SLOVO Festival: Shishkin Lectures

As part of Academia Rossica‘s fifth SLOVO Russian Literature Festival – named In Search of Lost Reality – a number of events took place in London. Among them were four lectures by the Russian émigré writer Mikhail Shishkin. I attended two of these lectures, which took place at the King’s College Strand campus.

Shishkin, who currently lives in Switzerland, has written several acclaimed novels including The Light and the Dark (which I have read and enjoyed) and Maidenhair. His lectures focused on Russian literature of the past centuries, as well as the modern political situation in Russia. I would have liked to see all four, but unfortunately I already had plans.

Of Living Noses and Dead Souls

Nikolai Gogol and his attempt to write “a new Bible”

“Gogol and his reception are Russian literature’s greatest misconception. Collectively, his works constitute the Russian Book of the Dead, and yet he’s been consigned to the humourists’ shelf.”

The 11 March lecture looked at Nikolai Gogol, one of the most famous and pivotal Russian writers who had a great deal of influence on the development of Russian literature (though, ironically, he was born in what is now Ukraine). I believe it was Dostoyevsky who said of Russian writers, “We all came out from under Gogol’s overcoat” (or something to that effect). The Overcoat (1842) is an absurd and surreal tale of a man whose social status and self-worth hinge upon the possession of a new overcoat; it is a deeply odd story with a tragic outcome. Shishkin, however, focused in his lecture on Gogol’s religious bent, in particular his bid to write “a new Bible” with his work Dead Souls (1842).

Shishkin began with a reference to the current war in Ukraine, Gogol’s birthplace; he argued, as he would argue again later, that culture is the only thing that can unite people and fight the brutality of war. He went on to talk about perceptions of Gogol’s work: short story The Nose (1835-36) was seen as “filthy, crude and trivial”, while Shostakovich – who would adapt the tale into an opera – viewed it as a horror story. The reading public took the author for a satirist, and the first volume of Dead Souls was seen as a satire, as was the play The Government Inspector (1836) which Shishkin argued was about fear. However, Gogol had a strong religious faith, thought God’s greatest gift was the Word, and believed that a ‘higher power’ was directing his writing. He later renounced his early work, believing it to be sacrilegious, and a reader of Dead Souls Volume 2 told him, “You want to write the second Bible”.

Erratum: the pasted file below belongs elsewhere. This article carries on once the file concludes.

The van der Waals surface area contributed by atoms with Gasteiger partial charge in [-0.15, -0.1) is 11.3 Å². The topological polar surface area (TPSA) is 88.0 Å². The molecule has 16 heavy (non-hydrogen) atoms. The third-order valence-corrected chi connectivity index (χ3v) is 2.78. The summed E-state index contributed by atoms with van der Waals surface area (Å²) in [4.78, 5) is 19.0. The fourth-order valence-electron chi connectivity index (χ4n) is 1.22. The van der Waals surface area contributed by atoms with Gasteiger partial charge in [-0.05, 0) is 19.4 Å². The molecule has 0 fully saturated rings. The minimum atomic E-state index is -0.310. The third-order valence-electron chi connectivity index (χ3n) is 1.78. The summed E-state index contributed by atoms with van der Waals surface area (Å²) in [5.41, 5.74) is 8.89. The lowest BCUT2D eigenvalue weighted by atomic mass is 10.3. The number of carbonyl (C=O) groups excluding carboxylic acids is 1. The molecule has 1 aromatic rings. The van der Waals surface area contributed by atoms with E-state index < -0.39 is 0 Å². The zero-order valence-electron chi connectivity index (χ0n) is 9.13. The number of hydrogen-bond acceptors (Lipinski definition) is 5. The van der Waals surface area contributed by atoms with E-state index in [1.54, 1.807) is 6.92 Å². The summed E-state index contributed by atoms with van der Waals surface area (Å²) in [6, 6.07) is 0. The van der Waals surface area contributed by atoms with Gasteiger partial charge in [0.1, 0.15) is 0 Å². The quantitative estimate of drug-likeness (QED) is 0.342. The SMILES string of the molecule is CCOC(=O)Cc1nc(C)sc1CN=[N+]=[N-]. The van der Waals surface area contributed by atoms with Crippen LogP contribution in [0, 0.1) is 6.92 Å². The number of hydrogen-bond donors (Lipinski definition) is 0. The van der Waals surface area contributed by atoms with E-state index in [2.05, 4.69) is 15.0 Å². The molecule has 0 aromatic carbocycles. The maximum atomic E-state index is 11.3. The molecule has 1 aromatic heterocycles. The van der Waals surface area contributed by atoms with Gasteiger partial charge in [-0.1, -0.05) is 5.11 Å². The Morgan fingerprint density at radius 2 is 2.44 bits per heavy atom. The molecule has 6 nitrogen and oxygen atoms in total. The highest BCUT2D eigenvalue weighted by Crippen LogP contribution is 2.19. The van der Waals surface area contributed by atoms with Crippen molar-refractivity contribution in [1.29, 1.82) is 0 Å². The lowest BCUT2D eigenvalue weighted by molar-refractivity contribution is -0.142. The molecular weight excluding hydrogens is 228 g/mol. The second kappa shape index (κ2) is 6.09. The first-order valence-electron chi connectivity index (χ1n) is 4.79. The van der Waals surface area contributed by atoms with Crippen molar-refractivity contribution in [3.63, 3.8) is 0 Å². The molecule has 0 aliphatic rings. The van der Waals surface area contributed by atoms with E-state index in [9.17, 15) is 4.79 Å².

The first volume of Dead Souls is all we have; designed to loosely resemble Dante’s Divine Comedy, it was meant to be a trilogy, but the second part suffered setbacks and the third was never written at all. Gogol burned the second volume three times, in 1843, 1845 and finally in 1852, just before he died of a mystery illness. He thought his book was not progressing because he was unworthy of it, and seemed to have a fear of being buried alive: he wrote in his will that he should not be buried until decomposition became apparent.

Shishkin argued that literature before Gogol was a child, and that his work represents the awakening conscience of a nation. His interpretation of Gogol’s work is fascinating, and I should like to reread some of it with these ideas at the back of my mind.

 “Why the devil was I born in Russia, with brains and talent!” A.Pushkin
“Черт догадал меня родиться в России с душою и с талантом! Весело, нечего сказать.” А.С. Пушкин

Literature and politics in contemporary Russia

On 25 March I attended the final lecture, in which Shishkin talked about literature and politics and contemporary Russia. I wasn’t sure if I would enjoy this, as I’m not the world’s biggest fan of contemporary politics, but I actually found it really interesting, particularly the comparisons he drew between literature and politics now and literature and politics of a century and two hundred years ago.

Shishkin began by remarking that a century ago, Russia was the centre of world literature, as hundreds flocked to Yasnaya Polyana, home of Leo Tolstoy, in spite of the fact that the writer of Anna Karenina and War and Peace “didn’t consider power to be worth a brass farthing”. Where, he asks, did Russia’s powerful literature come from?

At the time of Shakespeare there were no Russian writers of significance. Russia was surrounded by enemies, and subservience to the Tsar gave subjects a sense of higher purpose, apparently. Peter the Great, founder of St Petersburg, wanted to ‘cut a window to Europe’ but many have argued that he actually ended up weakening the Russian Empire.